Monday, 22 September 2008

Labour's 2008 Election Policy

Well Kiwis have seen a tonne of bluff and bluster over the last 9 years from Labour and I think we would like to see what they stand for in the 2008 Election. Unfortunately no 2008 policy has yet been released.

They are attacking the opposition for having none but if you go here on their website you will find policy dating back to 2005 and nothing new to add.

It makes one wonder what secrets they have in store for us, if they get returned after the election.

The National Party has a long list of 2008 Policy listed on their website with more to come as we draw closer to the election.



 Education (2005)

Our commitment is to cut the cost to students of tertiary education. Will focus on quality and standards, support our schools, and make sure all New Zealanders have access to the training and skills they need to succeed today and in the future. more +


ACC (2005)

Labour is committed to ensuring the long-term viability of the scheme it introduced over thirty years ago, and will not return to a system of privatised work place insurance. more +

Disabilities (2005)

Labour is committed to building a nation where disabled people are valued and able to contribute to their maximum capacity. Labour's approach to disability issues will continue to be based on an on going commitment to human rights, partnership and inclusion. more +

Biosecurity (2005)

When Labour became government in 1999, we found the biosecurity of this country in an appalling state. We have moved decisively to address this situation. more +

Health (2005)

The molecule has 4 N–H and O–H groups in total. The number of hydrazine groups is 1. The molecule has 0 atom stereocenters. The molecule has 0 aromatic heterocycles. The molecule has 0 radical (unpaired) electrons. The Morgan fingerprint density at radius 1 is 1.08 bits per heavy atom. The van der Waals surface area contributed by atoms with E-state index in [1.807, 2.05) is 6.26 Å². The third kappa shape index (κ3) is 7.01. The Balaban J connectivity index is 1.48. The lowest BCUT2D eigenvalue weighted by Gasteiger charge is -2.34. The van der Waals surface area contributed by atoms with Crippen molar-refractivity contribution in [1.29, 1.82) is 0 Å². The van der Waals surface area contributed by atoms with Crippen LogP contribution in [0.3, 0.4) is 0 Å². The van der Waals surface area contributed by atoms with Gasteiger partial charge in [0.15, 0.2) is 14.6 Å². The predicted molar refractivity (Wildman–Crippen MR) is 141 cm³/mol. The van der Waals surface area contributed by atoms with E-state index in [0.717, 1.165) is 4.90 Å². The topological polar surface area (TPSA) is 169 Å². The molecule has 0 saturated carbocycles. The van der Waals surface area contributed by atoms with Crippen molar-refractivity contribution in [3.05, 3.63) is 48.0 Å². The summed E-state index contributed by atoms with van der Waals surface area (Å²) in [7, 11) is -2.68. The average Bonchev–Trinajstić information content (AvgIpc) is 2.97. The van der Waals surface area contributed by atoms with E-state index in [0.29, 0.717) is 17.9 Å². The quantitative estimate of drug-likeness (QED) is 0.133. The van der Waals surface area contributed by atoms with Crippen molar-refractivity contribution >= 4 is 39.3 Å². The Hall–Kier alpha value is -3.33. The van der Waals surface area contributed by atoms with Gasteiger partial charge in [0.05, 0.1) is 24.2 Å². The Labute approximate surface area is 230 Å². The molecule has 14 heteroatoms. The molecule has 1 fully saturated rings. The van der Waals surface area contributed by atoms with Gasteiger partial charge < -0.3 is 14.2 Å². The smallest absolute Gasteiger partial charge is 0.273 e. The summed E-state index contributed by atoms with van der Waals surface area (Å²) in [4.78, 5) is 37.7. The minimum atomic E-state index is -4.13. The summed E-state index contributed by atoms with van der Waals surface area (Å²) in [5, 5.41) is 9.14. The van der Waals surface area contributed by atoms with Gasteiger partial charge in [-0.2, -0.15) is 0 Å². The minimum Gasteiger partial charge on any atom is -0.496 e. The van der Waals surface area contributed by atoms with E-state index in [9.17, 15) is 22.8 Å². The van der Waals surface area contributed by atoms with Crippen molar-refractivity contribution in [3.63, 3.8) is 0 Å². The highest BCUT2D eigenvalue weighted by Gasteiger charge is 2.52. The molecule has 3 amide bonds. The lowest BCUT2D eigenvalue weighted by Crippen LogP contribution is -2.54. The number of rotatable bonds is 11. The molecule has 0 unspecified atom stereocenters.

Labour is committed to improving the affordability, accessibility and quality of health services for all New Zealanders. We will continue to focus on preventative and primary health care and ensuring communities have access to the health services they need. more +

Immigration (2005)

Labour has refocused the immigration programme to facilitate the entry of those migrants who are best placed to contribute to the New Zealand economy. At the same time, immigration policy must ensure that New Zealand meets its obligations as a good international citizen, without compromising our country's security. more +

Employment Relations (2005)

Labour has restored balance to workplace relations with a series of legislative measures including the Employment Relations Act 2000, and the Holidays Act 2003. more +

Transport (2005)

Labour is committed to developing a sustainable transport system that is safe, affordable, responsive to the needs of users, and which contributes to New Zealand’s economic development, as well as social and environmental goals. more +

Law and Order (2005)

Government has a fundamental responsibility to protect the rights of its citizens, safeguard their security and ensure that the justice system is fair. A safe, secure and just society gives every citizen the opportunity to succeed. more +

Communications (2005)

Labour is committed to New Zealand being a world leader in using information and communications technology (ICT) for economic, social and cultural gain, and to ensuring that all New Zealanders can access the benefits that ICT can bring. more +